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Ghost Stories

The Vision Of The Bride
Colonel Meadows Taylor writes, in The Story of my Life ...

Of The God Bel,

A Genuine Ghost
(Philadelphia _Press_, March 25, 1884) DAYTON, O., M...

The White Lady Of Rownam Avenue Near Stirling
Like most European countries, Scotland claims its sha...

The Ghost Of Miser Brimpson
BY EDEN PHILLPOTTS I Penniless and proud he was; ...

Wyndham's Letter
"Sr. According to your desire and my promise I have wr...

The Lost Key
Lady X., after walking in a wood near her house in Irel...

If a stream flow through the grounds, in the vicinity o...

Riding Home From Mess
In 1854, General Barter, C.B., was a subaltern in the 7...

In the city of The-Great-name lived a rich idler name...

The Grocer's Cough

A man of letters was born in a small Scotch town, where his father was
the intimate friend of a tradesman whom we shall call the grocer.
Almost every day the grocer would come to have a chat with Mr. Mackay,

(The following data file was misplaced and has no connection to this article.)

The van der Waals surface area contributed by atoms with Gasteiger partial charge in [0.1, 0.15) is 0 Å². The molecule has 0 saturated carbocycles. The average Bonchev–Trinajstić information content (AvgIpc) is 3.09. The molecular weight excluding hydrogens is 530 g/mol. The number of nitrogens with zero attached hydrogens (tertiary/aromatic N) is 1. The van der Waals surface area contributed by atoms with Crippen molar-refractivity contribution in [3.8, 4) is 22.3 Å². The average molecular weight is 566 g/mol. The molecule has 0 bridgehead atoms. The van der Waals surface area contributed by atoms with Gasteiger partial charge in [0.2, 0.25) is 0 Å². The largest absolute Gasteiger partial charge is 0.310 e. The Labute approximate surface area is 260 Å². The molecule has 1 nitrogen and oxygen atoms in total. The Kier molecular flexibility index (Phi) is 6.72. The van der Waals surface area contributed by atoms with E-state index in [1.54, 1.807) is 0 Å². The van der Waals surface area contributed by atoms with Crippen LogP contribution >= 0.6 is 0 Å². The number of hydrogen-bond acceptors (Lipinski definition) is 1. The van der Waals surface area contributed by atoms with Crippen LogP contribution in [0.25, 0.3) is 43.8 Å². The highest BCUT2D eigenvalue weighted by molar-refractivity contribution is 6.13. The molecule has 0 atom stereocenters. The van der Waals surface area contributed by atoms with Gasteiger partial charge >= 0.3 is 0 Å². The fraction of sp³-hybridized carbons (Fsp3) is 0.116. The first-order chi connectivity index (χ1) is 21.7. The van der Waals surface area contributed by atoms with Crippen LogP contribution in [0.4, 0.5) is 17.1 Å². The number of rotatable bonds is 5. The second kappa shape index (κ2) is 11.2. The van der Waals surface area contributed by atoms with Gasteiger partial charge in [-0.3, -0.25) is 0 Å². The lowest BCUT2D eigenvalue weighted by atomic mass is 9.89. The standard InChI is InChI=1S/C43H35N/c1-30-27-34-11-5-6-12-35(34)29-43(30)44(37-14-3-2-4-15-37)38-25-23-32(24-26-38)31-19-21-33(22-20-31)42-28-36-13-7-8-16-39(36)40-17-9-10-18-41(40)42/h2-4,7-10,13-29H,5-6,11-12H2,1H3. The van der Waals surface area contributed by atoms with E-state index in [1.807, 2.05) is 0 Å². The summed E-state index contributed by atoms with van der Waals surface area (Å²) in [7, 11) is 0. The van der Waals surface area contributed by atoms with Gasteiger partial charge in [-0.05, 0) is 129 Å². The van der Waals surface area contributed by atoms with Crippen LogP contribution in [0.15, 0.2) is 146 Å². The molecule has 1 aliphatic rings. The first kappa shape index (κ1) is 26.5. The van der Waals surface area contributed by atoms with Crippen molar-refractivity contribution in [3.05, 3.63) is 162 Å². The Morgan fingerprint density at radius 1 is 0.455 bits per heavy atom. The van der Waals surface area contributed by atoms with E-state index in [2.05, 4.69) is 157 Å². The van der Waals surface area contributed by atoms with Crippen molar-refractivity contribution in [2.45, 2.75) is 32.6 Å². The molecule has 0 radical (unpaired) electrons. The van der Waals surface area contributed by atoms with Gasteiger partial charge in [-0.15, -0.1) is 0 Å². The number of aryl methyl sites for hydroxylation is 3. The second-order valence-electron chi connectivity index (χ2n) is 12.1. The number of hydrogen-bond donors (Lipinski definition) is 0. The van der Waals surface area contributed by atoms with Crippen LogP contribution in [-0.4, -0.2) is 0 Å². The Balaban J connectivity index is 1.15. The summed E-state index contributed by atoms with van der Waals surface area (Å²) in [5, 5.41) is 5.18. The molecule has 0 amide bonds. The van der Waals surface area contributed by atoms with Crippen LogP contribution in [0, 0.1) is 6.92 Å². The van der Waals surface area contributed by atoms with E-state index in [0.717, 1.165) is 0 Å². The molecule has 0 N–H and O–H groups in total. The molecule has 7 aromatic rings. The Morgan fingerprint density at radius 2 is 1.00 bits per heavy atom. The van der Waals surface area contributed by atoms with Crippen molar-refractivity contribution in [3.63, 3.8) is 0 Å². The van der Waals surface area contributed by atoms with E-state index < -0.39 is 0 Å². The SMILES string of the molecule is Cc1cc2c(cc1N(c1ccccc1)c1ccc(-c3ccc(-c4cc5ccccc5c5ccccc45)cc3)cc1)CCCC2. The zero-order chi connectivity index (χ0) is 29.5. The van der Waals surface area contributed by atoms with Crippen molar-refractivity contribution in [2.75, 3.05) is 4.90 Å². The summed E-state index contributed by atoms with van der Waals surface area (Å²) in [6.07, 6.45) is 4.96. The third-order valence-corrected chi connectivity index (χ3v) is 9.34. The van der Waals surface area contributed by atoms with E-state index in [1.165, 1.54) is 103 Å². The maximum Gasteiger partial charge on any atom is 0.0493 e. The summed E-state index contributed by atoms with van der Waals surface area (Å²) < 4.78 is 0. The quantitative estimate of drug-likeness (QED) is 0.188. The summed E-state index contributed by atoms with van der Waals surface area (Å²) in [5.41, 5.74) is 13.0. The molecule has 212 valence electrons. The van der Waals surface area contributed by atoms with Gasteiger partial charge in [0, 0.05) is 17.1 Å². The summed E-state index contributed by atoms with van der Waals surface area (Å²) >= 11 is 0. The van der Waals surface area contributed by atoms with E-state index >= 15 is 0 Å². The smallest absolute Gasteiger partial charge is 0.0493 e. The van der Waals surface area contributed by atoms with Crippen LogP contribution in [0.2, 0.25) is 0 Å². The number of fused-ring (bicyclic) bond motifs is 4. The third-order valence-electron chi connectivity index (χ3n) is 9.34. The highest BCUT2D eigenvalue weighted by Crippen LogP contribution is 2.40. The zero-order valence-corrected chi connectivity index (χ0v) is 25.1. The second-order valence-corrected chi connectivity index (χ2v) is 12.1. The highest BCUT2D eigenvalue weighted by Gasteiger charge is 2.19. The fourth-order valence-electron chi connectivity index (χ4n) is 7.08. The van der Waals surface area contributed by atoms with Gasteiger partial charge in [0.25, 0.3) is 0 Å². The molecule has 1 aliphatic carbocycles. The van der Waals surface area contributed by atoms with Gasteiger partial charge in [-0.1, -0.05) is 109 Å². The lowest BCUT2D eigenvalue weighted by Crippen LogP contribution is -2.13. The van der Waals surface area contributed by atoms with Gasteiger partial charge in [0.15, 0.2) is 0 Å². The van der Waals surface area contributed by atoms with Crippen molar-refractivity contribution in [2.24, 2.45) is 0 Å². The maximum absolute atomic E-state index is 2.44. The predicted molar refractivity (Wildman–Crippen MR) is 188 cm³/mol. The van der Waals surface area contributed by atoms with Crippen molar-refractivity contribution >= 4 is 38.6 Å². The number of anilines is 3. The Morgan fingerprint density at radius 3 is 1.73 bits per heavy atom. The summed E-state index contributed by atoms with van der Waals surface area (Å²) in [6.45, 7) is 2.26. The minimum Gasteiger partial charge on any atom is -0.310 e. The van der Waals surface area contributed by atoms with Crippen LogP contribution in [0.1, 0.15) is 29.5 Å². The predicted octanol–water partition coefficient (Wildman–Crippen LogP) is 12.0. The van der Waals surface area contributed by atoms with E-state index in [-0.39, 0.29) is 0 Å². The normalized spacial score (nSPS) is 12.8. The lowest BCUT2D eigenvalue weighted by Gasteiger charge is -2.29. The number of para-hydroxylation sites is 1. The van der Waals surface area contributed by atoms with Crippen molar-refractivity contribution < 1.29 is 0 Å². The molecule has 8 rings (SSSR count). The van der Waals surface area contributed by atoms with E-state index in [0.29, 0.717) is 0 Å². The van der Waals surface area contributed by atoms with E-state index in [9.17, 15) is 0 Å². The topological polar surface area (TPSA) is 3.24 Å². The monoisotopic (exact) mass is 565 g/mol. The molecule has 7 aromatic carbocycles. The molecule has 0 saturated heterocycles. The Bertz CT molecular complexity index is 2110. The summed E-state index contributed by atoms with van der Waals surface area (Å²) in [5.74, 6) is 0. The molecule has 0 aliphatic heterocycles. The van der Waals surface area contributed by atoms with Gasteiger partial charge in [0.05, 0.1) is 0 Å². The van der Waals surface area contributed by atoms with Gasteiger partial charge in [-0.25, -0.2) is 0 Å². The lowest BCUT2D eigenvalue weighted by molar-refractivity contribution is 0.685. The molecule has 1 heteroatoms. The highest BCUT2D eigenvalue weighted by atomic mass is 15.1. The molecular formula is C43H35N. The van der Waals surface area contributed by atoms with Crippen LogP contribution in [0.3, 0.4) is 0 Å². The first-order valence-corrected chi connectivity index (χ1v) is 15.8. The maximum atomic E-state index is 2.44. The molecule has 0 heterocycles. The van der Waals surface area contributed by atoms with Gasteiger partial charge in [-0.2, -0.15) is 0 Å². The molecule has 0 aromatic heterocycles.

and the visitor, alone of the natives, had the habit of knocking at
the door before entering. One day Mr. Mackay said to his daughter,
"There's Mr. Macwilliam's knock. Open the door." But there was no
Mr. Macwilliam! He was just leaving his house at the other end of the
street. From that day Mr. Mackay always heard the grocer's knock "a
little previous," accompanied by the grocer's cough, which was
peculiar. Then all the family heard it, including the son who later
became learned. He, when he had left his village for Glasgow,
reasoned himself out of the opinion that the grocer's knock did herald
and precede the grocer. But when he went home for a visit he found
that he heard it just as of old. Possibly some local Sentimental
Tommy watched for the grocer, played the trick and ran away. This
explanation presents no difficulty, but the boy was never detected.

Such anecdotes somehow do not commend themselves to the belief even of
people who can believe a good deal.

But "the spirits of the living," as the Highlanders say, have surely
as good a chance to knock, or appear at a distance, as the spirits of
the dead. To be sure, the living do not know (unless they are making
a scientific experiment) what trouble they are giving on these
occasions, but one can only infer, like St. Augustine, that probably
the dead don't know it either.


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